GRIFFITH |There was a lot of head scratching going on at halftime at The Boneyard on Friday night.
E.C. Central used to be the program everyone wanted to play in for homecoming, a team to waltz over on the way to the school dance. Not anymore, folks.
The Cardinals were tied with Griffith 20-20 at the break. Sure, the Panthers scored 35 unanswered points in the second half, but the game was much closer than the final score.
That's all thanks to Cards coach Stacy Adams, who is doing a commendable job. He's not to the finish line, but East Chicago football is on its way back. The program is loaded with talent and skill. The little things will improve as Adams continues to teach his team.
"We felt we could play with this team but the scoreboard showed something else," Adams said. "We can not dwell on what happened tonight. (Today) is a new day and we're going to keep working on getting better."
Cardinals play at Highland next Friday the in the Class 4A Sectional opener. The Cardinals have not won a playoff game since 2000, but have a great chance to get a win next week.
"Our kids are excited," Adams said. "They want to see what they can do in the tournament."
If Central beats Highland, that will probably be the end of its postseason run. Not because the Cards aren't talented enough, but because of a well-intended school policy that will likely take many names off the roster.
East Chicago has a policy where if you get a D in any class you are not eligible to play sports. Even five As and one D can land an athlete in the bleachers.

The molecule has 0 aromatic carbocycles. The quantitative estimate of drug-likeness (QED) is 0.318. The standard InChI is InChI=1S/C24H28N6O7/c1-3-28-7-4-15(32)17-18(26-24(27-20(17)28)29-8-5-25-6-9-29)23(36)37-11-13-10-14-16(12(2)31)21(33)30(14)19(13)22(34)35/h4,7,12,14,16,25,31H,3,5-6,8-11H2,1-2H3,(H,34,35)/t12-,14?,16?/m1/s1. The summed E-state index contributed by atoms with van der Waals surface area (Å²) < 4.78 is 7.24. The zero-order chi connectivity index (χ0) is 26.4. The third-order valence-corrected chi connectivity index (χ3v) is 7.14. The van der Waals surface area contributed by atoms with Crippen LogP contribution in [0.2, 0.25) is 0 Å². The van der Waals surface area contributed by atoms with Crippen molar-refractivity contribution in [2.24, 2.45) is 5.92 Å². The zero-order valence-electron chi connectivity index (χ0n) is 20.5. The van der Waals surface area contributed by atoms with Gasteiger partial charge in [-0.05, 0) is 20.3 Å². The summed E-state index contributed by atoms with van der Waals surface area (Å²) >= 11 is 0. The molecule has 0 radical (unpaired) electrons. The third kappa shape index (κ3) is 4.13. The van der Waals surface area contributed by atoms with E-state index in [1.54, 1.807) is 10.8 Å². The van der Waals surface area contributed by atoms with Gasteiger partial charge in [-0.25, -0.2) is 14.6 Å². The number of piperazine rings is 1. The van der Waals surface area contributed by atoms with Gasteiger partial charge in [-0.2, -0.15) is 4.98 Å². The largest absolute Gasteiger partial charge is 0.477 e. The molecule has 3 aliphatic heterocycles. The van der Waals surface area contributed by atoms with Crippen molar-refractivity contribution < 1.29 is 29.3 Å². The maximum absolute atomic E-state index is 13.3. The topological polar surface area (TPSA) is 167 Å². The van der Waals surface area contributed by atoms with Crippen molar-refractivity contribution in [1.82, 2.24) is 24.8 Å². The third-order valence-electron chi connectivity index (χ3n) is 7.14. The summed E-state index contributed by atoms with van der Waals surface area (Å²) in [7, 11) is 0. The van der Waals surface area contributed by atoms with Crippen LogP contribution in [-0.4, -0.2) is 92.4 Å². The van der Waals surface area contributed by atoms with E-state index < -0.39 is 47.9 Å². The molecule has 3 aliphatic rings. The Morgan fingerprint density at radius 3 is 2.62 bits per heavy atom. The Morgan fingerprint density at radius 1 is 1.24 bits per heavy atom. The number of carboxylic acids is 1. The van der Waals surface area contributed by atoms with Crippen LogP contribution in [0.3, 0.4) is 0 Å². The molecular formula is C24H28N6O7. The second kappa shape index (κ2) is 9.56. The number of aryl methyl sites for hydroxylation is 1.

I get the idea, even though it's dead wrong.
"If we win it's going to hurt us," Adams said on Monday.
I know many talented and heart-driven urban educators doing their best to raise the bar in cities around the state. They can help with reading, writing and arithmetic. They can't make education important in the student's home.
Why must East Chicago young men be ruled ineligible while same-grade football players at Crown Point or Lake Central, for example, will keep their eligibility?
Gary started a similar grade system in the mid 1990s, a C average or you could not play. While well-intentioned, it gutted the Steel City's basketball programs, and that downward spiral hasn't stopped.
Former Roosevelt hoops coach Ron Heflin told me then he had many kids from tough backgrounds who survived with Ds, got out of the area to a college where a light went on and these men are now professionals.
Why not give young student-athletes four years before a policy like this is instituted? Then they have a chance to raise their grades at an earlier age. Getting blindsided by this is going to hurt a lot of kids, in every sport, not to mention great people like coach Adams.
Please, give these kids a chance.
This column solely represents the writer's opinion. Reach him at firstname.lastname@example.org.